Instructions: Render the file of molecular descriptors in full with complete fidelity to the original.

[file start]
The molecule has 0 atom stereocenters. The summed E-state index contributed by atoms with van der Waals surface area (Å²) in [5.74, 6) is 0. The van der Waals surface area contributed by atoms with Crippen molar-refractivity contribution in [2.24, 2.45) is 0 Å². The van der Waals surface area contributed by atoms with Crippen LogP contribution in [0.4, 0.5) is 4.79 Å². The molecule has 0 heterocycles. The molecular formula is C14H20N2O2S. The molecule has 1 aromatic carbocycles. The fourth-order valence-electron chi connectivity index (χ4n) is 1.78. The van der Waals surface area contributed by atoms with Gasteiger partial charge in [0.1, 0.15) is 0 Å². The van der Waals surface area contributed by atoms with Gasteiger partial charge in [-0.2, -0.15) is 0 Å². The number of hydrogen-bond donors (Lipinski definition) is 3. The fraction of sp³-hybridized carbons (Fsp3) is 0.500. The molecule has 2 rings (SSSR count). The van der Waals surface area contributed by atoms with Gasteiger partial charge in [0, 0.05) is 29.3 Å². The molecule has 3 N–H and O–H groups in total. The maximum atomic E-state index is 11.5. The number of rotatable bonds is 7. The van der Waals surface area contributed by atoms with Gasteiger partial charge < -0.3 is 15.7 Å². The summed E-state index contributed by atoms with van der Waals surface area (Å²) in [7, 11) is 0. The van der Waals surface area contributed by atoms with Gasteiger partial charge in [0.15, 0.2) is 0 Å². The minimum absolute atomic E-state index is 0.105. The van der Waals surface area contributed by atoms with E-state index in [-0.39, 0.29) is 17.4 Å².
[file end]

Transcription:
The molecule has 0 atom stereocenters. The summed E-state index contributed by atoms with van der Waals surface area (Å²) in [5.74, 6) is 0. The van der Waals surface area contributed by atoms with Crippen molar-refractivity contribution in [2.24, 2.45) is 0 Å². The van der Waals surface area contributed by atoms with Crippen LogP contribution in [0.4, 0.5) is 4.79 Å². The molecule has 0 heterocycles. The molecular formula is C14H20N2O2S. The molecule has 1 aromatic carbocycles. The fourth-order valence-electron chi connectivity index (χ4n) is 1.78. The van der Waals surface area contributed by atoms with Gasteiger partial charge in [0.1, 0.15) is 0 Å². The van der Waals surface area contributed by atoms with Gasteiger partial charge in [-0.2, -0.15) is 0 Å². The number of hydrogen-bond donors (Lipinski definition) is 3. The fraction of sp³-hybridized carbons (Fsp3) is 0.500. The molecule has 2 rings (SSSR count). The van der Waals surface area contributed by atoms with Gasteiger partial charge in [0, 0.05) is 29.3 Å². The molecule has 3 N–H and O–H groups in total. The maximum atomic E-state index is 11.5. The number of rotatable bonds is 7. The van der Waals surface area contributed by atoms with Gasteiger partial charge < -0.3 is 15.7 Å². The summed E-state index contributed by atoms with van der Waals surface area (Å²) in [7, 11) is 0. The van der Waals surface area contributed by atoms with Gasteiger partial charge in [0.15, 0.2) is 0 Å². The minimum absolute atomic E-state index is 0.105. The van der Waals surface area contributed by atoms with E-state index in [-0.39, 0.29) is 17.4 Å².